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EU's coronavirus 'gateway' connects contact tracing apps in Germany, Ireland and Italy

Daniel Wighton
·2-min read
File image of a health worker taking a sample swab to test for coronavirus - AP
File image of a health worker taking a sample swab to test for coronavirus - AP

Germany’s coronavirus-tracking app has begun to exchange warnings with similar apps from across Europe as part of an EU-led plan to internationalise contact tracing.

The technical frameworks of apps in Germany, Ireland and Italy are now compatible with each other due to the EU's "gateway" system, which allows contact tracing across borders.

Four more nations, Spain, Czech Republic, Denmark and Latvia, are set to join the programme in the coming week, with the EU hoping for up to 16 members by the end of 2020.  

The United Kingdom looks set to be excluded from the scheme due to the country’s departure from the European Union.   The system is anonymous and does not allow the identification of individual people, nor can it track the location or movement of devices.

Jens Spahn, Germany's Federal Minister of Health, praised the collaborative effort amid rising case numbers.

“Everywhere in Europe, infections are on the rise again. Right now, national warning apps are making a real difference. Because every infection chain that, thanks to an app, is broken more quickly helps to contain the pandemic,” Spahn said in a statement.

“With the new gateway service, we are connecting apps across Europe. Like this, contacts can also be warned during or following a trip abroad.”

Stella Kyriakides, EU commissioner for health and food safety, praised the international functionality of the app, saying “when working across borders these apps are even more powerful tools”.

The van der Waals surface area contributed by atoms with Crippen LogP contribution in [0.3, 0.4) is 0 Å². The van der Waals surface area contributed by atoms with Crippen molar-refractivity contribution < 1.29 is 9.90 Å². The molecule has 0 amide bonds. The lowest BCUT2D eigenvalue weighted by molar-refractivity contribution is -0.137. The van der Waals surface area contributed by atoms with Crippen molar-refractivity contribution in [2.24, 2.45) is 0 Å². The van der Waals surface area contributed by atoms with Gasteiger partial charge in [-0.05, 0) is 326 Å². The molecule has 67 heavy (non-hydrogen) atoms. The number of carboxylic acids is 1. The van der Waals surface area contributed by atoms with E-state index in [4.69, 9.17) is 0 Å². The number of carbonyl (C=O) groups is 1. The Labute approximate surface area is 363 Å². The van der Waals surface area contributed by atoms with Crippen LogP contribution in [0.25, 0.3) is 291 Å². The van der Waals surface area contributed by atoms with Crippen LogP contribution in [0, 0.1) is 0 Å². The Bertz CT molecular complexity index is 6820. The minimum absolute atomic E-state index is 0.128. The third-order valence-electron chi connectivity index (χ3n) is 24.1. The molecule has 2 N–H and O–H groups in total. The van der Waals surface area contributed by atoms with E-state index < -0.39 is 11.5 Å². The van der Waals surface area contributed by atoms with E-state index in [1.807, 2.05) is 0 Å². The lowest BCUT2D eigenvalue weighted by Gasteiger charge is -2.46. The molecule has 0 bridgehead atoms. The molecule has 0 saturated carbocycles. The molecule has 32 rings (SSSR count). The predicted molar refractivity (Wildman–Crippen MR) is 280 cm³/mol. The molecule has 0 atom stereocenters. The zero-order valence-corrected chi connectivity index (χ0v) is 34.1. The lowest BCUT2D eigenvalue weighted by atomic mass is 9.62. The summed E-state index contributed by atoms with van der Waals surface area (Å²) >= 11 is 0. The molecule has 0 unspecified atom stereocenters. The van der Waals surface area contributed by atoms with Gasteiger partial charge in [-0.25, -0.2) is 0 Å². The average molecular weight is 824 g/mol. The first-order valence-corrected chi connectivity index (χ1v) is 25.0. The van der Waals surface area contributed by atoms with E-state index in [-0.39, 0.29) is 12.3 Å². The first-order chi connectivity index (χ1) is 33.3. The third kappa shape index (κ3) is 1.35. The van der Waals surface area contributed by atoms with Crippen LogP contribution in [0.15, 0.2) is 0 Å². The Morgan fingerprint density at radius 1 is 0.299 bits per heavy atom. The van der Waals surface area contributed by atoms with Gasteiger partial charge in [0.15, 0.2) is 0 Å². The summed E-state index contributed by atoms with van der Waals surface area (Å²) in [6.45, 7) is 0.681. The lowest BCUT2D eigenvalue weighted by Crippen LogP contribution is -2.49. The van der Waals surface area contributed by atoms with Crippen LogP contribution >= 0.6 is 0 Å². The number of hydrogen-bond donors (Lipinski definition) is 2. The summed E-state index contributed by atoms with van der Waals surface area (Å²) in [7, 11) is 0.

The Bluetooth-based app infrastructure is compatible for use with all countries who have adopted a decentralised and anonymous tracing system – the same system developed by Apple and Google and implemented in the UK’s NHS App – the UK’s acceptance into the framework is “unlikely” due to legal and political hurdles.

News websiteTech Crunch reports that in order to be allowed to join the project, the UK would need to negotiate and develop a separate legal agreement with the EU.   Switzerland and Norway, as non-EU members, would also be required to negotiate a separate arrangement in order to join the framework.

France and Hungary are also set to be excluded from the framework as their apps rely on a centralised data collection system.

After initially developing an app which relied upon centralised data storage, the UK changed track in June due to technical issues and delays. Germany made a similar switch in April,  mainly due to privacy concerns.